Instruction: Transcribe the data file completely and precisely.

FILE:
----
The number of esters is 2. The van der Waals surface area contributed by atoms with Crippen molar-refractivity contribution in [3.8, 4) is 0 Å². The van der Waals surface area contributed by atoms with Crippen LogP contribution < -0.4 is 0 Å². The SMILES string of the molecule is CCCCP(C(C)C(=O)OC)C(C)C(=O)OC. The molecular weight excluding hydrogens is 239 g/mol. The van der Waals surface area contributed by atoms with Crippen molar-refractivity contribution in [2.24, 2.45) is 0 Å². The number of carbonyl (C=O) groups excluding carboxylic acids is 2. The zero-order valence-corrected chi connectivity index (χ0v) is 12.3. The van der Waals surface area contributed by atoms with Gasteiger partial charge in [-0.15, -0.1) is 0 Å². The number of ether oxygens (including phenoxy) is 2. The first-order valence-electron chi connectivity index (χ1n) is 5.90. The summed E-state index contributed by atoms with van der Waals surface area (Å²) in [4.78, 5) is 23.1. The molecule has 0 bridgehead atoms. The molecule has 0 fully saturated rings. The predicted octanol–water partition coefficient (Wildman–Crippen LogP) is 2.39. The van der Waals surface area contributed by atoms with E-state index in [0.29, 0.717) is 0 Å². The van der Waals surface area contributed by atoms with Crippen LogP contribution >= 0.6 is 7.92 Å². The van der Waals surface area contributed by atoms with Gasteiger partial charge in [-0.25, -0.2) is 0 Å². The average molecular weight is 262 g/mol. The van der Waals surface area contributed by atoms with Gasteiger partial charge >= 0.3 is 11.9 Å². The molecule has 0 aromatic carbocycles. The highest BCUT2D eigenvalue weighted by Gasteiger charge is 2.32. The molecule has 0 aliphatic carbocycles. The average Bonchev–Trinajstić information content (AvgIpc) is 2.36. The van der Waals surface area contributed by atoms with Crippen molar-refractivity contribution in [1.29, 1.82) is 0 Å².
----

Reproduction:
The number of esters is 2. The van der Waals surface area contributed by atoms with Crippen molar-refractivity contribution in [3.8, 4) is 0 Å². The van der Waals surface area contributed by atoms with Crippen LogP contribution < -0.4 is 0 Å². The SMILES string of the molecule is CCCCP(C(C)C(=O)OC)C(C)C(=O)OC. The molecular weight excluding hydrogens is 239 g/mol. The van der Waals surface area contributed by atoms with Crippen molar-refractivity contribution in [2.24, 2.45) is 0 Å². The number of carbonyl (C=O) groups excluding carboxylic acids is 2. The zero-order valence-corrected chi connectivity index (χ0v) is 12.3. The van der Waals surface area contributed by atoms with Gasteiger partial charge in [-0.15, -0.1) is 0 Å². The number of ether oxygens (including phenoxy) is 2. The first-order valence-electron chi connectivity index (χ1n) is 5.90. The summed E-state index contributed by atoms with van der Waals surface area (Å²) in [4.78, 5) is 23.1. The molecule has 0 bridgehead atoms. The molecule has 0 fully saturated rings. The predicted octanol–water partition coefficient (Wildman–Crippen LogP) is 2.39. The van der Waals surface area contributed by atoms with E-state index in [0.29, 0.717) is 0 Å². The van der Waals surface area contributed by atoms with Crippen LogP contribution >= 0.6 is 7.92 Å². The van der Waals surface area contributed by atoms with Gasteiger partial charge in [-0.25, -0.2) is 0 Å². The average molecular weight is 262 g/mol. The van der Waals surface area contributed by atoms with Gasteiger partial charge >= 0.3 is 11.9 Å². The molecule has 0 aromatic carbocycles. The highest BCUT2D eigenvalue weighted by Gasteiger charge is 2.32. The molecule has 0 aliphatic carbocycles. The average Bonchev–Trinajstić information content (AvgIpc) is 2.36. The van der Waals surface area contributed by atoms with Crippen molar-refractivity contribution in [1.29, 1.82) is 0 Å².